The audit also raised issues with the practice of former board members serving as the DSO coordinator and as board-appointed DSOs, which are compensated at $50 an hour to provide investigatory and other services to the board. Former board members serving as DSOs made up nearly half of the payments that went to all DSOs in 2018.

“These individuals may have secured an advantage for themselves through their positions as former Board members, resulting in appointment to these paid positions following the conclusion of their Board terms,” the audit stated.

The audit identified multiple potential issues with the board’s use of Disciplinary Screening Officers (or DSOs). Since 2004, the board has used a DSO coordinator position to broadly pre-screen all complaints received by the board; something auditors said may have blocked certain valid complaints from being investigated.

“Lack of Board oversight may allow one indivdual to make or heavily influence decisions affecting the health, safety and welfare of the public and licensees’ livelihoods without independent review,” they wrote in the audit report.

The audit stated that between 2016 and 2018, the DSO coordinator dismissed 44 percent of all complaints without further review or investigation, with the audit estimating 19 percent of dismissed complaints were “related to potentially actionable matters.”

The audit report also took issue with the DSO coordinator serving as both an investigator and a member of the review panel for complaints. In particular, it highlighted complaints filed against the UNLV School of Dental Medicine that were preliminarily reviewed by the DSO coordinator, Rick Thiriot, who is employed by the university as a faculty member.

“Although documented reasons for the complaint dispositions appear reasonable, allowing the DSO coordinator to conduct preliminary complaint investigations for these complaints present the appearance of a conflict of interest with his role at the School of Dental Medicine,” auditors wrote.

In the board’s 19-page response letter, board president Bethea wrote that the coordinator was a preliminary screening of complaints that included no investigatory role and that Thiriot had recused himself from any matters involving his employer, UNLV.

The report was also critical of the board’s practice to allow board Executive Director Debra Shaffer-Kugel to be responsible for licensee compliance monitoring, saying it could open the board up to possible liability, saying it went against recommendations of the attorney general’s office and that the director was not “qualified” to perform compliance monitoring. The report also states the board is unable to do any compliance monitoring because of “staff shortages.”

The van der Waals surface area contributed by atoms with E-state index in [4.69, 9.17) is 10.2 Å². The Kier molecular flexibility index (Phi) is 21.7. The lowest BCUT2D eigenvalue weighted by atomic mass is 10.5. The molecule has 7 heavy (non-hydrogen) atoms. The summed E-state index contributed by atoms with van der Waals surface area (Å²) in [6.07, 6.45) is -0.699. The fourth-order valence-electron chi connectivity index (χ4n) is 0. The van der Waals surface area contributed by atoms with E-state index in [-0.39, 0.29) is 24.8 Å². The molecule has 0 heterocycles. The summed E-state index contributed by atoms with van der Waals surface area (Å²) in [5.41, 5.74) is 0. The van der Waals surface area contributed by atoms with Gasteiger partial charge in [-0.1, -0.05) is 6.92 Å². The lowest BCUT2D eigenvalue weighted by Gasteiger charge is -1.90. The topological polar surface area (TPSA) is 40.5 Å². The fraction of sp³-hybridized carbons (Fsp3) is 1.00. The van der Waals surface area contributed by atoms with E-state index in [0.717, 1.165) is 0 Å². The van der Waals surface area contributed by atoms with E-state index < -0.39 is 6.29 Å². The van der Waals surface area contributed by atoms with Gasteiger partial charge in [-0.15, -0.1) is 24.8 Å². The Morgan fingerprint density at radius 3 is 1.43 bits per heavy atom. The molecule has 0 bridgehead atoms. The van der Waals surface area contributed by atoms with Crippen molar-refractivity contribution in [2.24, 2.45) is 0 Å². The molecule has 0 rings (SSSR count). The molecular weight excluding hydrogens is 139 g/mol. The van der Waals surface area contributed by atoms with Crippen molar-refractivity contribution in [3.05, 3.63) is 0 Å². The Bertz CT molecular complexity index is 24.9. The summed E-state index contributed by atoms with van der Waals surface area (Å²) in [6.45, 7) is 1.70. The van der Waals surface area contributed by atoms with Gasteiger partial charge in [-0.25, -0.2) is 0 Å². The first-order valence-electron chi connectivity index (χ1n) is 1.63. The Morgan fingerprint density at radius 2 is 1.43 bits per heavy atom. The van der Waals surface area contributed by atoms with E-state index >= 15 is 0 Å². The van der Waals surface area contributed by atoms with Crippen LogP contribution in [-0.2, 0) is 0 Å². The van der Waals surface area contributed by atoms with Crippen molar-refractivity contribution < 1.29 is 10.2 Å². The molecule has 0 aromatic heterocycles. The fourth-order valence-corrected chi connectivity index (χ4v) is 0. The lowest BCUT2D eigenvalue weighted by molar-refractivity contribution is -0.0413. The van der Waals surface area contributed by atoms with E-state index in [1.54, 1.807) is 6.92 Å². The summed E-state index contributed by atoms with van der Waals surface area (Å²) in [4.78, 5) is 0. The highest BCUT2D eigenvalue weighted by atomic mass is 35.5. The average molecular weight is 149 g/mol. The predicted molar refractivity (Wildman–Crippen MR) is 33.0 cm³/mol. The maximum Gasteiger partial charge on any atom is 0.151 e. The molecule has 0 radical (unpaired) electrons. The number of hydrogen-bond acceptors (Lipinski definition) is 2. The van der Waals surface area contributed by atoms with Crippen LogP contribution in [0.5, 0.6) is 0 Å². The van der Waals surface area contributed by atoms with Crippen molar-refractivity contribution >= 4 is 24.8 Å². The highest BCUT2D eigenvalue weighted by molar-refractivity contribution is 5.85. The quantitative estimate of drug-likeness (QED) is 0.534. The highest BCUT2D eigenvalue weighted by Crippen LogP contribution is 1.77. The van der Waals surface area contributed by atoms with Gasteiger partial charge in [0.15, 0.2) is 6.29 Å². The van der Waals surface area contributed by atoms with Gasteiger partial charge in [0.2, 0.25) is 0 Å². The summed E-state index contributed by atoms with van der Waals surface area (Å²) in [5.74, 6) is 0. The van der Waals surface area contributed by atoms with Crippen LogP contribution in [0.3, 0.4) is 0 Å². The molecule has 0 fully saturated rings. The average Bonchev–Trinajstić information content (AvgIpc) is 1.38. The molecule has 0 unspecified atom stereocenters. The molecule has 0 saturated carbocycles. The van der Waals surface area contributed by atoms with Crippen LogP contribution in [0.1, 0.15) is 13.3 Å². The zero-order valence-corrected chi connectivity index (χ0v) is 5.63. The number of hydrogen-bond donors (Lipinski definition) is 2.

In the board’s response, Bethea wrote that the audit’s interpretation of license monitoring was “patently false” and that the executive director served more of an administrative role that did not require specialized medical or dental education.

Auditors also raised concerns with how the executive director had assigned investigations to DSO investigators, saying a board policy of limiting DSOs in Southern Nevada to five “gives the appearance of favoritism” and did not allow other dentists to provide investigatory and other services to the board. Between 2016 and 2018, 64 percent of verified complaints were assigned to only four DSOs out of 36 appointed during that time frame; the four DSOs were assigned 56 percent of complaints and received 55 percent of payments to all DSOs in 2018.

In her response, Bethea said the board was trying to increase the pool of dentists serving as DSOs as part of an active recruitment effort, but that it could not “mandate” other dentists work for the board.

“Frankly, the constant harassment, and defamation that is faced by anyone associated with the Board has made it quite difficult to recruit dentists who are willing to accept this unwarranted scrutiny and expose themselves to the barrage of frivolous allegations and false and defamatory comments that have plagued this board and anyone associated with it for several years,” she wrote.

The audit also recommended that the board comply with state rules on contracting requirements and stop considering service providers as board “appointees,” saying that not classifying them as independent contractors may violate state law and reduces transparency. It stated that review of applications for board investigators, inspectors and evaluators were “limited,” and that the board routinely entered contracts within receiving approval from the Board of Examiners (composed of the governor, attorney general and secretary of state).

It also stated that the lack of written contracts opened the board to potential legal liability, and made it difficult to assess cost reimbursement for professional service providers. The board, for example, approved reimbursing a DSO for the cost of repairing a “hand-crafted glass windowed door” destroyed by an angry patient during an investigation.

“These costs may be reasonable given the costs were incurred in relation to professional services provided to the Board,” auditors wrote. “However, there were no written contracts in place to ensure allowability of the costs, determination of liable parties, or conformance with state contracting provisions.”

The audit also accused the board of not following administrative rules on adopting regulations and rule-changes. It notes that it took the board a full year to implement a law approved by the 2017 Legislature requiring the board appoint a panel to review investigations before processing or dismissing complaints, a full year after the requirement went into place.